For that purpose, the Swiss Association of Master Cutlers was founded in order to negotiate more favorable prices than Solingen’s bladesmiths while meeting the army’s requirements. Karl Elsener was among the association’s founders and a leading mediator in securing orders — and jobs — in Swiss factories. In the end, Victorinox and other Swiss contractors, working to the same specifications as their German counterparts, produced multitools of virtually the same quality.

When did the Swiss Army Knife become Famous?

Until World War II, the multibladed pocket knife was most widely known in military circles as the Offiziersmesser, or “officer’s knife.” In World War II, however, American troops stationed in France began noticing and purchasing the handy little red knives in officers’ post exchanges, and soon they were spreading the word about the “Swiss Army knife.” With the ensuing exponential rise in sales, the Swiss were of no mind to correct them and so, military or civilian, the Swiss Army knife they all became.

The knife became the center of fierce competition between Victorinox and another manufacturer, Wenger Sociéété Anonyme of Delémont, Jura Canton. The knives themselves were, of course, of similar quality, but while Victorinox stood by its product with a two-year warranty, Wenger did so for three years.

The terrorist attacks of Sept. 11, 2001 produced a variety of directly and indirectly related crises, one of which was tighter travel restrictions that prohibited potential weapons aboard airliners. That in turn caused a radical reduction in Swiss Army knife sales in duty-free shops. Wenger faced such financial difficulties that Victorinox took it over in 2005, a merger that kept both companies afloat long enough to recover.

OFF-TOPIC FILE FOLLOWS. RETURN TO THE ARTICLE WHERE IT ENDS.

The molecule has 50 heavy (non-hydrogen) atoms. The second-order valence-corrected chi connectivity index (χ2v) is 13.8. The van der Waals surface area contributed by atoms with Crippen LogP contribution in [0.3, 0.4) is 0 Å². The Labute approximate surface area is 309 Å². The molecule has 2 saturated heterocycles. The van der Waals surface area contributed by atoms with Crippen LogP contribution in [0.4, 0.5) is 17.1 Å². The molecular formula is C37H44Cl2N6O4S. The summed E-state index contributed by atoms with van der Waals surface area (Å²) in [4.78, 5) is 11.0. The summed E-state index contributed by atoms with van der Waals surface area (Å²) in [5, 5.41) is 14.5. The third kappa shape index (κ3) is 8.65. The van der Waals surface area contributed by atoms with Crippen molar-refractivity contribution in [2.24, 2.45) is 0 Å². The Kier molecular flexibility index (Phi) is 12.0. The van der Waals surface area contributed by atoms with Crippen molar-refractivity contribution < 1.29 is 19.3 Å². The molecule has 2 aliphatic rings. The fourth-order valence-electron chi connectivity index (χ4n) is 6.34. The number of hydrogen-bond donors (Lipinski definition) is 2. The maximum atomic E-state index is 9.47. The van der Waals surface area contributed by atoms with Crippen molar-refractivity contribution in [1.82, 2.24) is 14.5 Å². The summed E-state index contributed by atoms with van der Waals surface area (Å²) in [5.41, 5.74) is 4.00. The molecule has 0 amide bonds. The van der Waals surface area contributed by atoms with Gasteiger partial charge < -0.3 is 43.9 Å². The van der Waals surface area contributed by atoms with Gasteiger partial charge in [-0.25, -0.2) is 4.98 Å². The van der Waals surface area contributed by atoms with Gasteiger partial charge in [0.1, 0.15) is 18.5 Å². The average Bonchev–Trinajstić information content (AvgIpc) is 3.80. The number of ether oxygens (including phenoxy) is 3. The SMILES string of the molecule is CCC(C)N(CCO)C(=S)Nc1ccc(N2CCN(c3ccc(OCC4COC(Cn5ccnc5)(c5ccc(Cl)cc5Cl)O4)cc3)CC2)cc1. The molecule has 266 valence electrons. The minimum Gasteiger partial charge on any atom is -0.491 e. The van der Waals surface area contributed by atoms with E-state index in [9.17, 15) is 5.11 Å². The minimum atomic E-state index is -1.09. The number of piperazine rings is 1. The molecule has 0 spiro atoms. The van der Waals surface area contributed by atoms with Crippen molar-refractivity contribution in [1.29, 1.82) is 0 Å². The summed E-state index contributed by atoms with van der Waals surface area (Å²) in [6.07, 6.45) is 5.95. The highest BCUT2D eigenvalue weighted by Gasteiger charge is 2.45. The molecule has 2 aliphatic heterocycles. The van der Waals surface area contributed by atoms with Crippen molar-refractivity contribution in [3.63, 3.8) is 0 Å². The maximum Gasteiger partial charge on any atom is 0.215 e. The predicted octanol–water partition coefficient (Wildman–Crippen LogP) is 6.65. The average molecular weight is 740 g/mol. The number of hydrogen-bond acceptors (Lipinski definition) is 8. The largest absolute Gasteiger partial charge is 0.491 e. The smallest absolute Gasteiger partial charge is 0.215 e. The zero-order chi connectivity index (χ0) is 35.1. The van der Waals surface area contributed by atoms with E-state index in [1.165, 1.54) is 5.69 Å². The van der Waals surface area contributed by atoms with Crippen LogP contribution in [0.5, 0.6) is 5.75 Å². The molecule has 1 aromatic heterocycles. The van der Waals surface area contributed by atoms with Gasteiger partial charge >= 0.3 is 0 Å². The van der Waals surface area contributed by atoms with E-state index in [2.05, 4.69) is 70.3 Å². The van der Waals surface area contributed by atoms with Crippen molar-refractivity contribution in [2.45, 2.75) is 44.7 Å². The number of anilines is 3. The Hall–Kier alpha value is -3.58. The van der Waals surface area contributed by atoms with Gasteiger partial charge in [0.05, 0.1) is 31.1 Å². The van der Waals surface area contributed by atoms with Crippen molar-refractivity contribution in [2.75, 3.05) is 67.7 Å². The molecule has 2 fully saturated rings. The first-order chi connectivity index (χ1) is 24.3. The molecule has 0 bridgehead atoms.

Swiss Army Knife records

Since then, the Swiss Army knife continues under both trademarks. As of 2007, sales of the original passed 500 million in 120 countries. Victorinox produces different “complete” all-purpose tools for different requirements, such as hunting, fishermen, cyclists, campers, etc. In 1984 it boasted a provisional high point with the SwissChamp, with 33 tools. Knives of the XL series (XLT, XXL, XXLT and XAVT), packing more tools into their wide handles, are aimed more at collectors than the average user (they are not exactly what one would call “handy”). Outdoing them all, in 2007, Wenger produced the 16999 Giant, an ultimate multitool incorporating 87 tools and 141 functions, to capture a mark set by Guinness World Records.

In 1975, a Swiss Army knife set an altitude for usefulness when British mountaineer Chris Bonington, climbing up the southwest face of Mount Everest, used his to operate the oxygen system. But the knife has actually climbed even higher: Since 1978, Victorinox has been going where no pocket knife has gone before, as the National Aeronautics and Space Administration issues a Master Craftsman to each astronaut it shoots into space. As on Earth, it is meant as a fallback in situations in which a specific NASA tool may not be readily available or not working as intended. The knives must be returned to NASA after returning to terra firma. Canadian astronaut Chris Hadfield mentioned in his book “An Astronaut’s Guide to Life on Earth” how he used his Swiss Army knife to dock the space shuttle Atlantis to the Russian Mir space station, bestowing on it the ultimate endorsement: “Never leave the planet without one.”